Financial Reporting and Analysis #1

I’ve discussed important parts of the exam over and over and how some are more critical than others. Well, here we are, what used to be known as FSA (Financial Statement Analysis) is clearly one if not the most important part of the exam. It’s a difficult section for many as its much more about accounting than finance. The two are obviously related but if you are doing this exam, chances are good that you chose the field of finance over accounting. That being said, the two are very much related and any kind of fundamental based trading (which the CFA is all about) requires analysis of financial statements. So here we go

Financial Statements

What is included in each part of these statements:

Income Statement (revenues & expenses)
Balance sheet (assets, liabilities, equity)
Cash Flow Statement (Operating cash flows, Investing cash flows, Financing Cash flows)
Statement notes (accounting methods assumptions & changes, provide additional information)
Supplementary schedule (additional information such as breakdown of revenues & expenses, reserves or hedging activities)
Management discussion and analysis (discussions about the results and any other events, extraordinary items, etc)

You need to know how these are displayed and know what each of them looks like. Take the time to look at examples.

Also, the obvious rule that you must know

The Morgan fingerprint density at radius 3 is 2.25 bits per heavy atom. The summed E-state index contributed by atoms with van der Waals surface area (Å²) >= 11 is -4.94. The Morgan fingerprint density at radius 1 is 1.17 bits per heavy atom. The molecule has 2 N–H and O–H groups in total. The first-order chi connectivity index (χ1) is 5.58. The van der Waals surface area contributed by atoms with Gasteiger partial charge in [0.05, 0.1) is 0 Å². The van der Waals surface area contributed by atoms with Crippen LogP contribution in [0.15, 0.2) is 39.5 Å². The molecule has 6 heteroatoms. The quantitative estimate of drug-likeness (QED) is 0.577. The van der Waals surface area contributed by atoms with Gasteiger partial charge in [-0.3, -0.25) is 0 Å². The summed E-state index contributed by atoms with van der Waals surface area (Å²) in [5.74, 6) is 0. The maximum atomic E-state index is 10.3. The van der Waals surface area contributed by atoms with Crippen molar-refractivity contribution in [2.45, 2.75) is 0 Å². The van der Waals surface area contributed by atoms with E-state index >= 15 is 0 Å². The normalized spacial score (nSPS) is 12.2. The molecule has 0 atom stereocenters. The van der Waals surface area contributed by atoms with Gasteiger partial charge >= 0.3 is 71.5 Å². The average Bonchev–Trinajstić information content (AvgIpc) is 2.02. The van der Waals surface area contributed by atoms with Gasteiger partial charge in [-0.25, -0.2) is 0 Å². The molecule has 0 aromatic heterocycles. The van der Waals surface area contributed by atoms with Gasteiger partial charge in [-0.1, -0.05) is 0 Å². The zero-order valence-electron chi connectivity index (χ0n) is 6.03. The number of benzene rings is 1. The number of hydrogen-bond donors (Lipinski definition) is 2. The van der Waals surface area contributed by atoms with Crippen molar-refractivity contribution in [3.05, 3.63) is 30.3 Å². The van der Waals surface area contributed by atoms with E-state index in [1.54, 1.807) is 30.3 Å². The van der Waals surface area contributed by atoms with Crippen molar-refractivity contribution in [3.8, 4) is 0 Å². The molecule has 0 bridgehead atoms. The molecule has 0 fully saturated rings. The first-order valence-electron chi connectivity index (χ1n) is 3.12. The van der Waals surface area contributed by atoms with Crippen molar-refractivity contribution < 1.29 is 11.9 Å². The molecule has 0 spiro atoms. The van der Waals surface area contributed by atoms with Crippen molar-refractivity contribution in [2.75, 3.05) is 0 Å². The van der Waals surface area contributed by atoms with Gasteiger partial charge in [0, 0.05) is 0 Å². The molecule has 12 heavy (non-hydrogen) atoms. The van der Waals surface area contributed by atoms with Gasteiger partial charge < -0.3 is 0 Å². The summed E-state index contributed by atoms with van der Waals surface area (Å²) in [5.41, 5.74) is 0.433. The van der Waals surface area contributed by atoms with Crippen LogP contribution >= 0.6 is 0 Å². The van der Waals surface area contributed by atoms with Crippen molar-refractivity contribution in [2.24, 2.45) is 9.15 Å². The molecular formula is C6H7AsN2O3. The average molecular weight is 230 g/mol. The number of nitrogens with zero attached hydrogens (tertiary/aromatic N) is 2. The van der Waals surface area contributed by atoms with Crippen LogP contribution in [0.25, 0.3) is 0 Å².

Assets = liabilities + equity’s owner

IFRS vs. US Gaap

There are two main accounting standards used around the world and it’s important to know the differences between the two. I would spend some time reading about the differences and, their principles as these will be asked about in the exam.

Revenue Recognition

You can only recognize revenue if you have completed the earnings process and also expect to receive the payment. Once those two conditions are respected, you can use one of these methods:

Percentage of completion: When the costs and revenues can be estimated accurately, percentage of completion is based on costs incurred
Completed-contract method: If outcome is not entirely certain – recognize revenues and costs once the project is done except if you know there will be a loss, which you would then recognize to start off
Installment sales: Recognize profits as payments are made and in that proportion
Cost recovery: Only recognize profits once the cash collected exceeds costs

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